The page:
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Sunday, June 21, 2020

THE RUMBLE BASS INTERVIEW : CHASING AFTER ALICE

1.Why Bass?


I like bass for  a few reasons. The first is from a musical standpoint. Bass functionally bridges the gap between the melody of music and the rhythm. It locks in with the drums often but also can have its own backing to a melody or its own countermelody that still makes musical “sense.” The second reason is for the sound and textures of the sound. It often is a rich and clean sounding instrument, but if you want to, you also can get other neat sounds from them via slapping and popping. And lastly, I personally like the preference in the coordination of my hands. I seem to coordinate more naturally between my hands when my right hand is plucking or playing fingerstyle as opposed to using a pick.


2.Do you think it is unfair or just lack of knowledge bass gets so little credit?


To your everyday listener, I think there is much lack of knowledge of bass and it is often overlooked because of this. When mixed correctly or well, bass livens up a mix. It aids the drums in the low end of the frequency spectrum and can make them sound more punchy. In addition, as you get higher on the frequency spectrum if a bass is mixed well and also has some slight overdrive, it can make the distortion from the guitars appear larger and wider.
  

3.What kind of bass do you use? Model , color , year , And why



I use and have always been very fond of the Ibanez Soundgear series of basses. My exact model is the Ibanez SR 405EQM with the Surreal Blue Burst (blue outside to vibrant green inside) finish that was released sometime at least around the past 3 years. I chose this bass largely for its sound and reliability but while not breaking my wallet in the process. Ibanez’s line of guitars and basses are pretty sturdy and have good enough specifications and electronics to sound decent at minimum. My bass in particular also has an active EQ system with my pickups that allows for a lot of tonal versatility. 


4.Tell us about your amplification

My entire signal chain comes from 3 pedals all made by Darkglass Electronics: a harmonic booster, a compressor, and a preamp/drive pedal in that order. The booster enhances the harmonic content of the signal coming immediately from my bass and makes it sound more lively and rich. The compressor I like for a little bit of sound shaping, but mainly consistency of volume. And lastly the preamp pedal has several great features and is integral to my rig. A few of these features is a 6-band graphic EQ and an impulse response loader. The impulse response loader allows me to have a simulation of a cabinet speaker being capture by a microphone so I do not need to have an actual amplifier on stage with me. I can run it straight into a venues front-of-house board and just give me volume in my monitor if present. If there is no monitor I still have a generic fender bass amp I could plug into for volume and monitoring for myself.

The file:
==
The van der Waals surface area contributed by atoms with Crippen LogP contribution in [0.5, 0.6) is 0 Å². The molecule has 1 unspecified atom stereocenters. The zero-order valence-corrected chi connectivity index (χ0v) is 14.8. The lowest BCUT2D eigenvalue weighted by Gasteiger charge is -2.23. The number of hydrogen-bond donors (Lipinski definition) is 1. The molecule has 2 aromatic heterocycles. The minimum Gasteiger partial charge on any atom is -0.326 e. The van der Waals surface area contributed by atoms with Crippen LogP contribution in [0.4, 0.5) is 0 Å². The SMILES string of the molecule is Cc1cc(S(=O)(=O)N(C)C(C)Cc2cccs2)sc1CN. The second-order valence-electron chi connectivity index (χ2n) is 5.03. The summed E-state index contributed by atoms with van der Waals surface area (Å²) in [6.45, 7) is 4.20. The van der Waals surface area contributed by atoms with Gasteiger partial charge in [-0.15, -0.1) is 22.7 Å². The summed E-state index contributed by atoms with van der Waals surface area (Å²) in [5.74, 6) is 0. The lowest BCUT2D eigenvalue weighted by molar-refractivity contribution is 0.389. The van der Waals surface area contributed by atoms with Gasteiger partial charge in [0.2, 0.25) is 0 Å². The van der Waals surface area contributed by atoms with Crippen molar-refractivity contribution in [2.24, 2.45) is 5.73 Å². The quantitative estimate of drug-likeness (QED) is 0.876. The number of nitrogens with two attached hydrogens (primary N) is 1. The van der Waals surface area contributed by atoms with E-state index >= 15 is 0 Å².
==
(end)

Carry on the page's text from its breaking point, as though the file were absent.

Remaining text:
5. With all of that being said do you feel tone is an important thing for bass?
Absolutely. Bass in the low end fills the room with rumble or so everyone thinks but there is more. There is a fair amount mid-range frequency that should be present to cut through a mix and be heard amongst several other instruments and/or vocals. However, this should not be overbearing, more like strong support. 
Aside from this, distortion on bass is a unappreciated and overlooked like I mentioned in another point. In any rock or metal, or anything with one or more distorted guitars, bass distortion done correctly makes the “wall of distortion” from the guitars sound larger. The bass can distort the regions of the frequency spectrum that guitars can not reach. And given the band I play in is based in metal, distorted bass helps sound large and “full.”


6.Do you prefer 5 strings over 4 string?
Not necessarily. I do enjoy the extended range for versatility, though. And no this is not to be lower for the sake of being lower. If the song needs to be lower its fine, but I also enjoy having higher range. Having higher bass range allows for a bit more versatility. It opens itself up to having more solo or lead type of playability and the use of tapping with your right hand. It also can promote the use of chords.


7.Who is your favorite bassist?


I do not have a favorite bassist. I like many different bassists for many different reasons. The ones I like would be ones that coincide with why I like bass in my aforementioned points, particularly good technique and demonstration of melody or countermelody to not be boring by backing chords.


8. Who is your least favorite bassist?


I can not think of any bassist I dislike or like less. It would depend on the context of their music if I don’t feel like it fits.


9.Why do you think women seem to be attracted to playing bass?


I can’t think of a strong enough supported reason for that, it’s just what they feel. I also know of several women playing guitar as well, so I don’t think there really is any bias toward bass.
  

10. What bassist dead or alive would you like a private lesson with?


Probably Victor Wooten who is an absolute bass legend and Jacob Umansky of the instrumental band Intervals. I would like a lesson from both for instruction of a technique known as “double-thumping” in order to sharpen up my bass playing technique repertoire. Victor Wooten arguably pioneered the technique, and Jacob Umansky regularly uses it in a current modern and progressive metal music context.


11. Bonus question
Bobby Doll , Nikki Sixx , Les Claypool , Billy Sheehan  which is more ridiculous and why

Probably Billy Sheehan because a lot of his playing is so chaotic but very good. He almost seems like he shreds on a bass like it’s a guitar!

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